Grand Reserve Launches Blockchain-based Rewards for Wine Lover

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Grand Reserve, a rewards points operator for wine lovers, has launched a blockchain-based rewards system just in time for the “busiest wine-buying season of the year”. The new Grand Reserve Rewards card uses the technology to track and classify purchases and issue reward points to members on a secure, blockchain-enabled loyalty ledger. Grand Reserve Rewards points are earned through purchases and are redeemable for more than 200 wine-related products and experiences.

Blockchain Fact or Fiction?

Grand Reserve says their offering is “a breakthrough loyalty program focused on wine lovers”, with points earned on every purchase at wineries, wine clubs, and wine shops. However, it seems that the breakthrough in this case is more to do with the scale of the reward point collection process rather than the use of blockchain technology, which is not readily explained in the press release.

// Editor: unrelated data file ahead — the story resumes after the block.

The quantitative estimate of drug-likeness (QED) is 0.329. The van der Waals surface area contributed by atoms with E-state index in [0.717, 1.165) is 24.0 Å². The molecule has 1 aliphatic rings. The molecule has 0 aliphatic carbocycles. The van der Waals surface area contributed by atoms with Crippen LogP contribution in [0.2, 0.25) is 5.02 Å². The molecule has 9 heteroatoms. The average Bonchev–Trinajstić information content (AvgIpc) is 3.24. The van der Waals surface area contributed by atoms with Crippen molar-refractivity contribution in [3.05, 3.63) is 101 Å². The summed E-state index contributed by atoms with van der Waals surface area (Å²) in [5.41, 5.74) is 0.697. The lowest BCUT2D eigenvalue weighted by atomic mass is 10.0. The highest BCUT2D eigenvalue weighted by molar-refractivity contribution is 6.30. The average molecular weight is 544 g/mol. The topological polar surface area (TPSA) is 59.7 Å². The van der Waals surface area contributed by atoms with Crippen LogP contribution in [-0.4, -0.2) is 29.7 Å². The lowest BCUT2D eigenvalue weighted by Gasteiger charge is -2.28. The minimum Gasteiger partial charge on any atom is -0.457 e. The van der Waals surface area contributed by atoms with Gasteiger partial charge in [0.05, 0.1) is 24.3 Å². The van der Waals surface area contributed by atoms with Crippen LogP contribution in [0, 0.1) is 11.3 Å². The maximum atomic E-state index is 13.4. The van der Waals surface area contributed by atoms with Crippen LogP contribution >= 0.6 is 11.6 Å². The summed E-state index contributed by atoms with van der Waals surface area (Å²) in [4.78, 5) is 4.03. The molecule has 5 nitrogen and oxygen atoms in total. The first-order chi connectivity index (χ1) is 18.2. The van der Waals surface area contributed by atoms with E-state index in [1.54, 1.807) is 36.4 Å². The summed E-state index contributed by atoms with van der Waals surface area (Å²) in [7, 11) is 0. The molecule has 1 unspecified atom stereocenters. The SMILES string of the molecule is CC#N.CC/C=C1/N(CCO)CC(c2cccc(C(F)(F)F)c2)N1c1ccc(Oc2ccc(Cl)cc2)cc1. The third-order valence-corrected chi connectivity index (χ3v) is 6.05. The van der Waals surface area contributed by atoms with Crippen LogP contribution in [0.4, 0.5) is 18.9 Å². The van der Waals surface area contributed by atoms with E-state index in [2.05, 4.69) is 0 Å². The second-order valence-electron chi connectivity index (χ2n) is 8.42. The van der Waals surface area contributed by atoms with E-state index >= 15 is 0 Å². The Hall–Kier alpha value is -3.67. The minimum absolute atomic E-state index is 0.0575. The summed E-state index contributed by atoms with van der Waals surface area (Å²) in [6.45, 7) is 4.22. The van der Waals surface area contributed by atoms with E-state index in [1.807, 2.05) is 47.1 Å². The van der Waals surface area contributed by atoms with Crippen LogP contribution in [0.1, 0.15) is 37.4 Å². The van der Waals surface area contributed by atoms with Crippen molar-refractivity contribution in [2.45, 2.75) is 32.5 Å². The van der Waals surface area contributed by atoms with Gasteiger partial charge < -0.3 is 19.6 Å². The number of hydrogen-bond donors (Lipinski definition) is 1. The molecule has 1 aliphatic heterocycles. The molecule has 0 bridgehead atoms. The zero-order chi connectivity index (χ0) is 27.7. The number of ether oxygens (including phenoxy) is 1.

Nowhere on their website does it state how blockchain technology is used, only stating that they use “best-in-class cloud-based technologies” to keep their data secure. Hopefully this is not just another ruse to us the word ‘blockchain’ to woo naïve customers, although the attraction of ‘blockchain’ anything has died since 2017.

Grape Use of New Technology

Wine and blockchain technology already has something of a history, with more legitimate usage coming via VeChain and DNV GL who announced the My Story solution in March 2018, a system that uses the VeChain blockchain to provide insights into different characteristics and production processes behind bottles of wine. Equally, EY’s TATTOO blockchain allows customers to verify the origins of their wine in-store, while the Chainvine initiative is using blockchain tech to counter fraudulent wine.

Indeed, as far back as 2017 there were calls to use blockchain technology to counter the growing wine fraud problem. Whether Grand Reserve is using blockchain to its full potential is a little difficult to tell right now, but if buying up cases of fine wines is the way to test this, then we are 100% on board.